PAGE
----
Irish director Neil Jordan (THE CRYING GAME) showed early promise with this "Hollywood-ready" blend of slick visual style and fairly standard genre narrative. MONA LISA has the quality of an outstanding audition.
George (Bob Hoskins), a recently released convict, has just served a seven-year sentence after taking the fall for his mob boss, Mortwell (Michael Caine). Looking to collect his due, George meets with Mortwell and is informed that he's been assigned a job chauffeuring a high-class black call
girl, Simone (Cathy Tyson). George and Simone take an intense dislike to each other at first, but gradually their relationship warms up. Nearly every night, Simone has George drive her through an area where the streetwalkers gather to ply their trade. Here Simone searches for her only friend,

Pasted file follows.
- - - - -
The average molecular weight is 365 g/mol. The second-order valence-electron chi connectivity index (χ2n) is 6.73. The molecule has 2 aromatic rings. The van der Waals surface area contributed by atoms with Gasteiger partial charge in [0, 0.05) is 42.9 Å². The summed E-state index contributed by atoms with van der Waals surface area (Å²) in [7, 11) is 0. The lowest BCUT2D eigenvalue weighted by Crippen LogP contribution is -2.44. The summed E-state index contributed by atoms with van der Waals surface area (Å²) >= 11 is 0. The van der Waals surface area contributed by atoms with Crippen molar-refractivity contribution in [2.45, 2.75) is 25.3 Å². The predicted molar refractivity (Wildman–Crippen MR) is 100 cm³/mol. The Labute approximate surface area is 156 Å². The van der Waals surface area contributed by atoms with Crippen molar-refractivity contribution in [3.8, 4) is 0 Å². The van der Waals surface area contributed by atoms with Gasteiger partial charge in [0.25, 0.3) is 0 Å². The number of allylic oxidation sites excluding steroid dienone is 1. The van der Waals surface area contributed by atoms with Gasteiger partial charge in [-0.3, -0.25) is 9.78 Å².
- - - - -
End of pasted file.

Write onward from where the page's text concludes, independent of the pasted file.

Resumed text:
Cathy (Kate Hardie), a 15-year-old whore who once worked for the same pimp (Clarke Peters). Eventually George agrees to descend into the underworld to bring back the young woman, a plot device in the grand tradition of TAXI DRIVER and HARDCORE.
Hoskins is tremendous, giving a sensitive, multi-faceted performance that infuses the film with an inner life. Tyson is perfect as Simone, bringing an enigmatic and exotic air to the role that captures the essence of the title. The ever-reliable Caine is good as the sometimes charming villain.
The plot's similarity to Martin Scorsese's TAXI DRIVER is not lost on director Jordan, who quotes the earlier film several times. The film often is charming and distinctively offbeat, particularly in scenes featuring the delightful Robby Coltrane as Thomas, George's gentle giant of a roommate.
MONA LISA is a detailed, thoughtful film that sensitively explores the emotions within its seedy, exploitative milieu. leave a comment